Histological examination of trousseau syndrome-related thrombus retrieved through acute endovascular thrombectomy: report of 2 cases.
      • Inoue S.
      • Fujita A.
      • Mizowaki T.
      • et al.
      Successful treatment of repeated bilateral middle cerebral artery occlusion by performing mechanical thrombectomy in a patient with trousseau syndrome.
      and no cases have yet been reported among terminally ill patients.
      This is the first report to describe the successful use of mechanical thrombectomy to rescue a terminally ill patient with LVO due to Trousseau syndrome. Mechanical thrombectomy dramatically improved patient QOL and activities of daily living.
      • Berkhemer O.A.
      • Fransen P.S.
      • Beumer D.
      • et al.
      A randomized trial of intraarterial treatment for acute ischemic stroke.
      • Campbell B.C.
      • Mitchell P.J.
      • Kleinig T.J.
      • et al.
      Endovascular therapy for ischemic stroke with perfusion-imaging selection.
      • Goyal M.
      • Demchuk A.M.
      • Menon B.K.
      • et al.
      Randomized assessment of rapid endovascular treatment of ischemic stroke.
      • Goyal M.
      • Menon B.K.
      • van Zwam W.H.
      • et al.
      Endovascular thrombectomy after large-vessel ischaemic stroke: a meta-analysis of individual patient data from five randomised trials.
      • Saver J.L.
      • Goyal M.
      • Bonafe A.
      • et al.
      Stent-retriever thrombectomy after intravenous t-PA vs. t-PA alone in stroke.

      Case Description

      The patient was a 75-year-old woman who underwent chemoradiotherapy for Stage IV ovarian cancer (serous adenocarcinoma, high grade) as outpatient. Despite the chemoradiotherapy, the cancer progressed and showed metastasis to axillary, cervical, mediastinal, and supraclavicular lymph nodes. She developed severe adverse effects (gastrointestinal symptoms) that prevented continuation of chemoradiotherapy. We considered her treatment plan including hospice; however, she wished to spend peacefully the rest of her life at her home with her husband with palliative care follow-up as outpatient. Based on this wish, the goals of care were transitioned to palliative care, focusing on symptom alleviation and maintenance of QOL.
      However, after 43 days from this decision, the patient was admitted to our hospital with vertebral compression fracture. Sixteen days after admission, deep venous thromboses developed in bilateral soleal veins in association with immobility, and edoxaban was initiated at 30 mg/day. Palliative prognostic score was 1.0 and Palliative Prognostic Index was 2.5, indicating an estimated survival of a few months rather than weeks. On Day 21 of this admission, she suddenly developed right hemiparesis and total aphasia. National Institutes of Health Stroke Scale (NIHSS) score was 18, and blood examination showed an elevated concentration of D-dimer (6.5 μg/mL). Electrocardiography showed no atrial fibrillation. We performed magnetic resonance imaging and magnetic resonance angiography, followed by administration of tissue-plasminogen activator (t-PA) and performance of mechanical thrombectomy.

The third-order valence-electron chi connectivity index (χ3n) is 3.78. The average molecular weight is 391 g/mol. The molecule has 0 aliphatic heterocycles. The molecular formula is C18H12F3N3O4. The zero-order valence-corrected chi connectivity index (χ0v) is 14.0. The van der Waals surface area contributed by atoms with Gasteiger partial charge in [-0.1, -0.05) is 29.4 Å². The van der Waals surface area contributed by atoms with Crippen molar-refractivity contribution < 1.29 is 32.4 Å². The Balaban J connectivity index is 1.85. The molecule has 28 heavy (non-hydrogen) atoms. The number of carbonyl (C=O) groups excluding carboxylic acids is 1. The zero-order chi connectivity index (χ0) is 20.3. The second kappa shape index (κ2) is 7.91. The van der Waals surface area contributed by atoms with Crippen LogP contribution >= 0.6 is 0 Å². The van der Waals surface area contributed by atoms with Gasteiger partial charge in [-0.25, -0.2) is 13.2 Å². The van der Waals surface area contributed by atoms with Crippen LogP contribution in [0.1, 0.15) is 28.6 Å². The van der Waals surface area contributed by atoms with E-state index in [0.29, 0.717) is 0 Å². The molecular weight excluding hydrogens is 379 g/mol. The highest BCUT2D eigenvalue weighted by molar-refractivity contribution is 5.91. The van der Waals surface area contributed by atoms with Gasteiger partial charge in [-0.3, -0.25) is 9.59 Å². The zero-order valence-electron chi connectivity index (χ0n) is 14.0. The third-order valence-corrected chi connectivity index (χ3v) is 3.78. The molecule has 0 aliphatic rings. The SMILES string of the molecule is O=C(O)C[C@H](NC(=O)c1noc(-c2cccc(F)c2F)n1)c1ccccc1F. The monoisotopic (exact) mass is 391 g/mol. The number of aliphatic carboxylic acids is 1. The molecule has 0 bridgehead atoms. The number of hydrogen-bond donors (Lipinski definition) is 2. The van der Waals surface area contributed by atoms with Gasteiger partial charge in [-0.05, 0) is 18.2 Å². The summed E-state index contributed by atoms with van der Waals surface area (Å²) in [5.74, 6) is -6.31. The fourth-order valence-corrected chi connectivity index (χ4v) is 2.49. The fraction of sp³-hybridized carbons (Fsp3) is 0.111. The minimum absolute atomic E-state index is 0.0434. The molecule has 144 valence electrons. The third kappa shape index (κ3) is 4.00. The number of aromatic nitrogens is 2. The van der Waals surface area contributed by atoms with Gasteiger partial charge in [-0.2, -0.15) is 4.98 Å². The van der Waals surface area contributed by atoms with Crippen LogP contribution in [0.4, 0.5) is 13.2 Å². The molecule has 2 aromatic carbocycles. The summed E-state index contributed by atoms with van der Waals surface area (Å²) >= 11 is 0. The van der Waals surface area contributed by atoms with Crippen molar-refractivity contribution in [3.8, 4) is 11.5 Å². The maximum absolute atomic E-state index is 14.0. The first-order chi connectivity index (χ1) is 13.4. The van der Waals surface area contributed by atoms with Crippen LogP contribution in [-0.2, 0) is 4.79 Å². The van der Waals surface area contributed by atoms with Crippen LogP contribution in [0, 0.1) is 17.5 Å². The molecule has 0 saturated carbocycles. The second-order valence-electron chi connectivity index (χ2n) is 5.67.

Magnetic resonance imaging/magnetic resonance angiography showed occlusion of Segment 1 of the left middle cerebral artery (MCA) and Diffusion-Weighted Imaging–Alberta Stroke Program Early Computed Tomography Scores (ASPECTS) of 8 (Fig. 1). At 3.8 hours after onset, we administered t-PA (0.6 mg/kg), but symptoms remained unimproved. Based on the timing (i.e., within 8 hours), severity, and persistence of symptoms despite t-PA, and high Diffusion-Weighted Imaging–ASPECTS with LVO, thrombectomy was considered indicated. Given the rapid functional deterioration and failure of medical treatment, we held prompt but comprehensive discussions with the patient's oncologist, nurses, and family to discuss mechanical thrombectomy as a potential treatment option. The family also wanted their loved one to regain the capacity for communication. We considered that the potential benefit (improvement of neurological deficits) outweighed the risks (possibility of complications from treatment), determined that the procedure would be consistent with the patient's prestroke wish to spend peacefully with her husband, and obtained consent from her family on behalf of the patient. The prestroke mRS was 4 due to vertebral compression fracture; however, this state was considered temporary and predicted to recover to mRS 0 or 1. We thus concluded that thrombectomy would be appropriate, even in the setting of this terminally ill patient receiving best supportive care. We performed mechanical thrombectomy based on the medical indications and consent from the family.